Last week I shared a New York Times post on the "Assurance Careers & News " Group on LinkedIn covering the FIFA corruption scandal. The discussion was entitled “Corruption in FIFA? Its Auditors Saw None”. The post generated a few comments, one of which read as follows:
I am familiar with the phrase “you can’t audit what you don’t understand “, but this one was new to me. While I don’t exactly understand what the comment author meant by “see” (I am assuming sarcasm!), I can’t imagine how the auditors did not see the red flags! You may not see corruption physically, but you can smell it in the air!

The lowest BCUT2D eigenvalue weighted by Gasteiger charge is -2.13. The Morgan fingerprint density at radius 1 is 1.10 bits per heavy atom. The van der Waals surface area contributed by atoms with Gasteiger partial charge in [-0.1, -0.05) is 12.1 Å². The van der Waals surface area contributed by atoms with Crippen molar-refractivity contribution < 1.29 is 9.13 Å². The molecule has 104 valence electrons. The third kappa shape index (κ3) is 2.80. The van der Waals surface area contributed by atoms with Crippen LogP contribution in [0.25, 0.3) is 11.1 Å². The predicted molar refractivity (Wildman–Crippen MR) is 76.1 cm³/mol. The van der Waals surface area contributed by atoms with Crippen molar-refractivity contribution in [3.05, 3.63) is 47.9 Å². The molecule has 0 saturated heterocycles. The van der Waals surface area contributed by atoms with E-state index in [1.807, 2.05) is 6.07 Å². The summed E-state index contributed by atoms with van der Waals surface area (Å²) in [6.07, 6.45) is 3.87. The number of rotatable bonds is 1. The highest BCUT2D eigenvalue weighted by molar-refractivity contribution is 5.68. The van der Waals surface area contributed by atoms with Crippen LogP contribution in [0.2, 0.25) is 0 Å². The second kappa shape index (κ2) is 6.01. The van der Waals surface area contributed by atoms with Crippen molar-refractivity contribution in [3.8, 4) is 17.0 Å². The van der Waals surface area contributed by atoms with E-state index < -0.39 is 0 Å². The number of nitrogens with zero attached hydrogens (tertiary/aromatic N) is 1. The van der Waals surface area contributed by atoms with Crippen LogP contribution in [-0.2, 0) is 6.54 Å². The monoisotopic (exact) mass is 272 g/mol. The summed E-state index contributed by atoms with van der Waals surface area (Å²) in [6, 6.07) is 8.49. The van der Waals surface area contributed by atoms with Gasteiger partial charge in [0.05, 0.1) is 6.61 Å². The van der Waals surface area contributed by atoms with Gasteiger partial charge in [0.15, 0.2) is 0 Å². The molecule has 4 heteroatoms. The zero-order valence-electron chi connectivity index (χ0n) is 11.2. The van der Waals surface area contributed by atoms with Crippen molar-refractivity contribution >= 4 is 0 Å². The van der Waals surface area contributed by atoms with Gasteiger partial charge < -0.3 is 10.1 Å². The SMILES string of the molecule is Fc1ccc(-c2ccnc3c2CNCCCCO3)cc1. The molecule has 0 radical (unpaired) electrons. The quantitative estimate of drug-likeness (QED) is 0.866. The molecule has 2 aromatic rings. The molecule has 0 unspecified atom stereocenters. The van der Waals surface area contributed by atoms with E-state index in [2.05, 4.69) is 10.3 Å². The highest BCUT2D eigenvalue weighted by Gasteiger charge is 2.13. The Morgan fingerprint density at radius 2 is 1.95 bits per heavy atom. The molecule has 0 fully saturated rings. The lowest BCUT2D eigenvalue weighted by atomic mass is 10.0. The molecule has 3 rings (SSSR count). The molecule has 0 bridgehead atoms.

I hope this case serves as a good reminder of the importance of professional skepticism for both external and Internal Auditors, and with this, I leave you with a self-explanatory paragraph from A 2004 CPA Journal Article:
“Our auditing standards require us to maintain “professional skepticism” for a reason. Human nature is still subject to temptations such as greed. As CPAs, we are neither to assume that management is dishonest nor assume unquestionable honesty. Moreover, we are required to obtain “persuasive evidence” to support any belief in management’s honesty as it regards any business issue or activity. And we are to do so each and every audit, for each and every issue.”
Please share your thoughts
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